• Hi, I have 9000 dollars in student loans with PHEAA. I have decided to pay the debt in full due to not knowing if I will have a job in the next 9 months that it takes to do a rehabilitation program. PHEAA is stating if I pay in full the default will stay on my credit for 7 yrs. Is this true? Also Im purchasing a home, if I pay in full but it remains in default with a 0 balance will that stop me from purchasing?

  • Thank you for your quick reply! You had mentioned rehabilitation, but we are out of chances to rehabilitate. You are saying, if it is paid off, it will still show defaulted on the history?
    Have you ever heard of the payments still reporting monthly “Failure to Pay” on all accounts when we have been paying steadily for years? Is it possible that what we pay is not enough, or is it showing FTP because it will always show failure to pay until it is paid off because they are in default?

    Very grateful for your advice and sharing of knowledge!

    • “Failure to pay” is a broad description. More information would be needed to get to the bottom of it. Here is one scenario I’ve seen before. Let’s say 12 months are missed. The payment is finally sent but is credited back towards the oldest missed payment. That payment is no longer due for month 1 but since it was credited for the oldest missed it is not credited to the month it was sent. So you would technically still be reported delinquent.

      The absolute best thing you can do is ask the servicer for a statement on all the loans to help explain the current status. We need facts over guesses.

  • Hello! We are in the exact same situation, except that my husbands loan amounts are much less and we may be able to pay them off.
    My big question is, if we pay them off, can we – or how do we- have the defaulted reports removed? We have been paying steadily again for over two years (after a failed rehabilitation attempt-same situation as your original poster) but when we just checked the credit report, every month still shows FP (failure to pay)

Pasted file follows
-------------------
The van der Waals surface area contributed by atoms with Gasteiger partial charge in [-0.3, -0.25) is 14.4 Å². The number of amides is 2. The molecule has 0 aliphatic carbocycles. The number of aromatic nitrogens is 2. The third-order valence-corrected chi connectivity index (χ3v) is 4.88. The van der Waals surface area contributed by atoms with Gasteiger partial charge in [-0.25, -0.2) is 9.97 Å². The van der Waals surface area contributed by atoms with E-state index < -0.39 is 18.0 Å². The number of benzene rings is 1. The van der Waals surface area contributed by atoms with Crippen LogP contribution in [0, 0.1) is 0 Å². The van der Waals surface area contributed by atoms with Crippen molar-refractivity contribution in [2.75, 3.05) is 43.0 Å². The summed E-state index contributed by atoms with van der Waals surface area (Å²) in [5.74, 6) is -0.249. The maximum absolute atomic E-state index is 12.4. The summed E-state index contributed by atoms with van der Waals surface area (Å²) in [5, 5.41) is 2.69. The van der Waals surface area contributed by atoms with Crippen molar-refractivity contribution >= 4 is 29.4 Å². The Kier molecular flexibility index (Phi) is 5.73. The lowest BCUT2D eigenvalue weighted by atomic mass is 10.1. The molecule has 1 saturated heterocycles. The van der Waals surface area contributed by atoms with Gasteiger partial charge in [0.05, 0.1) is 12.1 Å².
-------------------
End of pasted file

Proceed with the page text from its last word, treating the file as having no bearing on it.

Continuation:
This was upsetting because I thought we were in repayment all this time.
    I’m guessing this just means it’s going to continue like that until it’s paid off?
    Any suggestions on having this removed?
    He has four student loans and they have showed up first as AES FROM 2011-2014, then as PHEAA from 2015-2019. So it looks like eight different accounts with blemishes. It’s really hurting our chances at getting a home loan. Please help!

    • If you do pay them your credit reports should reflect a true and accurate reporting of your credit history, including any defaults.

      If you are currently making payments and it is still reporting as delinquent then they may not have reaged the account when payments started being made again and each payment you are making now is being applied first to the oldest delinquent account.

      Even in rehabilitation, the old defaulted payments will show. According to the Department of Education, “If you rehabilitate a defaulted loan, the record of the default will be removed from your credit history. However, your credit history will still show late payments that were reported by your loan holder before the loan went into default. “